The protests against anti-Black racism and police brutality that have unfolded in the U.S. and Canada in the past week is “Groundhog Day” for Black people — one that will continue to happen until anti-Black racism is acknowledged, experts say.
“This isn’t the first time mostly Black people are brutalized by police in America or Canada. It’s probably been going on for 400 years. It’s been terrible,” said Rachel Décoste, an Ottawa-based immigration diversity expert and community activist.
Décoste said the rallies, which began in Minneapolis on May 25 after the death of an unarmed Black man, George Floyd, at the hands of police and have since spread across the U.S. and Canada, are not surprising given the historical mistreatment of Black people in both countries.
She said Canadians must recognize anti-Black racism in their own communities for effective, positive change to happen.
That means dismantling the “fairy tale” of Canadian identity that sees Canadians as good and Americans as “the bad guy” and demanding justice when Indigenous people and Black Canadians are mistreated, she said.
She pointed to Dafonte Miller, a Black Whitby man who lost his eye when he was assaulted by an off-duty Toronto police officer and his brother in 2016, and Abdirahman Abdi, a Somalian man who died during a confrontation with Ottawa police that same year.
“I don’t know why we, as Canadians, feel the need to stand up and protest and walk down the street when it [anti-Black racism] happens in the United States, but we didn’t do it for any of our own people,” Décoste said.
She said change begins at the legislative level and challenged policy makers to enact laws that will protect and improve the lives of Black and Indigenous people.
“My question for our politicians and our leaders is, What laws are you willing to implement to protect our rights?” she asked.
Dr. Akwasi Owusu-Bempah, an assistant professor of sociology at the University of Toronto whose work examines issues related to racial inequality and marginalization, agrees.
He said protests against police violence, which have happened periodically since the 2012 murder of 17-year-old Trayvon Martin in Florida that sparked the Black Lives Matter movement, are “symptomatic of much deeper societal problems” in both Canada and the U.S.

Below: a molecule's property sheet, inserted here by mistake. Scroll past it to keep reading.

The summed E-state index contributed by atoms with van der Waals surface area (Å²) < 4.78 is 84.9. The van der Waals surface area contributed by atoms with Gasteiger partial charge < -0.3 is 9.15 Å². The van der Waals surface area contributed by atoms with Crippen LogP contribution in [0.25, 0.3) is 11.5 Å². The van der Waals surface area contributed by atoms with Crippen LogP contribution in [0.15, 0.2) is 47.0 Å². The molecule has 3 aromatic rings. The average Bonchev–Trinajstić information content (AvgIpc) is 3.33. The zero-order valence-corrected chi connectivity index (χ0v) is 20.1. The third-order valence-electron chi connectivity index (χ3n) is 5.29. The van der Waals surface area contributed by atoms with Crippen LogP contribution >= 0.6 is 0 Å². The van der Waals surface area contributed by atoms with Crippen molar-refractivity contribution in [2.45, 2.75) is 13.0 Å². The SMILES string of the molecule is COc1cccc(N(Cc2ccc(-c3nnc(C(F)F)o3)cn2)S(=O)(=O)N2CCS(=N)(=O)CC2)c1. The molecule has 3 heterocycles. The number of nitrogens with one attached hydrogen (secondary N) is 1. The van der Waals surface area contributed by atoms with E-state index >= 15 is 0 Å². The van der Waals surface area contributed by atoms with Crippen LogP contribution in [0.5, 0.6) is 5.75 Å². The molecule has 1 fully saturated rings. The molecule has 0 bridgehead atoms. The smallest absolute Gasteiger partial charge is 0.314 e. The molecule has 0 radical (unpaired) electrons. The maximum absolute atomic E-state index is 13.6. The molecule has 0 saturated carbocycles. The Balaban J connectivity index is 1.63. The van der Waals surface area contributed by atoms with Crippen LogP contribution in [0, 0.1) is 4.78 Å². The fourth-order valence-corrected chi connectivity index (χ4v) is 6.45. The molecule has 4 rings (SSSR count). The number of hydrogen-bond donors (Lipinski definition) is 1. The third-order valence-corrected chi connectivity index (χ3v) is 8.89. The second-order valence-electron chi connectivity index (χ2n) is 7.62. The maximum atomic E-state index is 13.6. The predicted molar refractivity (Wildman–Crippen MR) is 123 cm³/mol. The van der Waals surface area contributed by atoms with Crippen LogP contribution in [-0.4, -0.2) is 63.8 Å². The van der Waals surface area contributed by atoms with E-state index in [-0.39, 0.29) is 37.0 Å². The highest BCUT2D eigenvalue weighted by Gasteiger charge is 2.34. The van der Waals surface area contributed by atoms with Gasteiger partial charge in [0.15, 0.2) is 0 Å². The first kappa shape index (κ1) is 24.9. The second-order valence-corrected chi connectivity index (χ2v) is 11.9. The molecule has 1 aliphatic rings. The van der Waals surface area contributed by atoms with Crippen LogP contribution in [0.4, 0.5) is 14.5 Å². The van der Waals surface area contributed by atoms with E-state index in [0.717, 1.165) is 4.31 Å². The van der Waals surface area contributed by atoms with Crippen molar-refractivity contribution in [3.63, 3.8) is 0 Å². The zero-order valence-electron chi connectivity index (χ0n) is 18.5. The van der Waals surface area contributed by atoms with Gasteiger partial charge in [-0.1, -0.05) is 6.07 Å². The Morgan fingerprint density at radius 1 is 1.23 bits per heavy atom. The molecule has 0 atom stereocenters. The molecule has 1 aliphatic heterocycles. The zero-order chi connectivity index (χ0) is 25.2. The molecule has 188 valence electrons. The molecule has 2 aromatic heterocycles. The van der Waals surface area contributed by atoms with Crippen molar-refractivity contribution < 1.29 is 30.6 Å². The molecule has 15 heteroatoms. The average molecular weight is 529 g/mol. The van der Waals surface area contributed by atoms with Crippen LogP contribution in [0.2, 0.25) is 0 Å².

“We’re not going to solve issues of disorder within policing without acknowledging and addressing problems in other areas of our society,” Owusu-Bempah said.
These problems include “deep-seated racism and structural inequality” in areas such as mental health, education and employment, which, in Canada, have placed marginalized groups such as Indigenous and Black folks at a disadvantage, he said.
Owusu-Bempah said these conditions have led to disturbing trends for Black communities including their overrepresentation in police-involved deaths and the disproportionate rate to which they are at risk of contracting and dying from COVID-19.
“These, obviously, are not new problems. They are deeply rooted problems that will no doubt continue to crop up,” Owusu-Bempah said.
He said more race-based data needs to be collected in Canada so government and community leaders can better identify racial disparity and discrimination and develop strategies for dealing with them.
Ensuring these strategies are well funded and resourced so they “don’t fizzle out” is also key, Owusu-Bempah said.
Ultimately, Black communities on both sides of the border are demanding their lives be valued as much as their white counterparts, and acknowledging the existence of racism is the first step toward that, he said.
“[Protesters want] the recognition of the humanity of Black lives and of Black people. To be treated with dignity and respect and for equal chance and opportunity within society,” Owusu-Bempah said.
In Décoste’s view, justice also needs to be served, both in the form of repercussions for law enforcement members who do wrong and at a more fundamental level.
“Justice looks like … just treating people like human beings,” Décoste said.